Metal-eating plants can help restore ecologically damaged mining sites

Environmentalists are agog with the disclosure about the presence of metal-eating plants endemic in the Philippines, as a scientist revealed they could be harnessed to restore forests and watersheds damaged by mining operations.

The environmental non-profit Interface Development Interventions (Idis) announced the discovery by scientist Dr. Edwino Fernando of 20 plant species in the country with metal-eating characteristics.

The Idis said Fernando and his research team discovered in 2011 the Rinorea niccolifera, a nickel-eating shrub, in Zambales. The group said the recently discovered species was among the 20 species of metallophytes.

Davao City is surrounded by eight watersheds. These watersheds are natural reservoirs for the pristine potable water that has been certified as one of the world’s cleanest drinking water.

The Talomo-Lipadas Watershed located in Toril District is the city’s current source of drinking water. However, the Davao City Water District estimates that this supply is no longer sufficient for Dabawenyos, due to population growth. This is why it is looking at the adjacent Panigan-Tamugan Watershed located in Baguio District as the future source of drinking water.

However, banana and pineapple plantations have assaulted the slopes of Davao City’s mountains, cutting down trees and converting forest land into monocrop plantations. Their non-compliance of existing national and local policies regarding the implementation of a 50-meter buffer zone has resulted in the further soil erosion and floodings in the lowlands. Rampant use of pesticides through aerial or boom spraying has also further heightened the risk of contaminating local aquifers and water tables.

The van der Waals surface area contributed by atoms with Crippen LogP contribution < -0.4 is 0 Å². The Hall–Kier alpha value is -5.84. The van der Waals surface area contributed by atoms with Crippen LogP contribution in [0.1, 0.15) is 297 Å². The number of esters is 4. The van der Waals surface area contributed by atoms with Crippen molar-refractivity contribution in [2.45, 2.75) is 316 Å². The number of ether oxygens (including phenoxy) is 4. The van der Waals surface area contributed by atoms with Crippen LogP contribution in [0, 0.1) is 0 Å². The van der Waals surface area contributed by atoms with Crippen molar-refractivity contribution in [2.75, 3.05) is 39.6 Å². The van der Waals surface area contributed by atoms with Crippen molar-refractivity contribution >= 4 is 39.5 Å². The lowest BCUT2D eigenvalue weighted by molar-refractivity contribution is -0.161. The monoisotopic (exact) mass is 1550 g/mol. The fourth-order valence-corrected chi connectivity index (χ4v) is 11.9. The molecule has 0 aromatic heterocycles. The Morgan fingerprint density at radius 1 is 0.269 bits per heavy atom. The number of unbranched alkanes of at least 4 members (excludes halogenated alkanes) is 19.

Davao’s Watershed Management Council (WMC) is a multi-sectoral government body tasked with managing the resources of the watersheds. Currently, it is implementing a delineation project that will identify critical areas of the watershed for conservation and protection. IDIS is also partnering with the WMC to implement a pilot rainforestation project that will rehabilitate riverbanks of five upland barangays located in the Panigan-Tamugan area.

Regarding metallophytes, “the use of this species can be an alternative strategy to rehabilitate watersheds, which have been damaged by mining,” said Dr. Edwino Fernando at an event sponsored by the Rain Forestation Restoration Initiative (RFRI) network at the Ateneo de Davao University.

Given that there are so many mining companies right now, metallophyte plants can be used to restore forests in mining areas,” he said.

Photo credit: Pearl Farm Beach Resort, Davao City

See full article by Manuel Cayon in the Business Mirror.

See Idis website.

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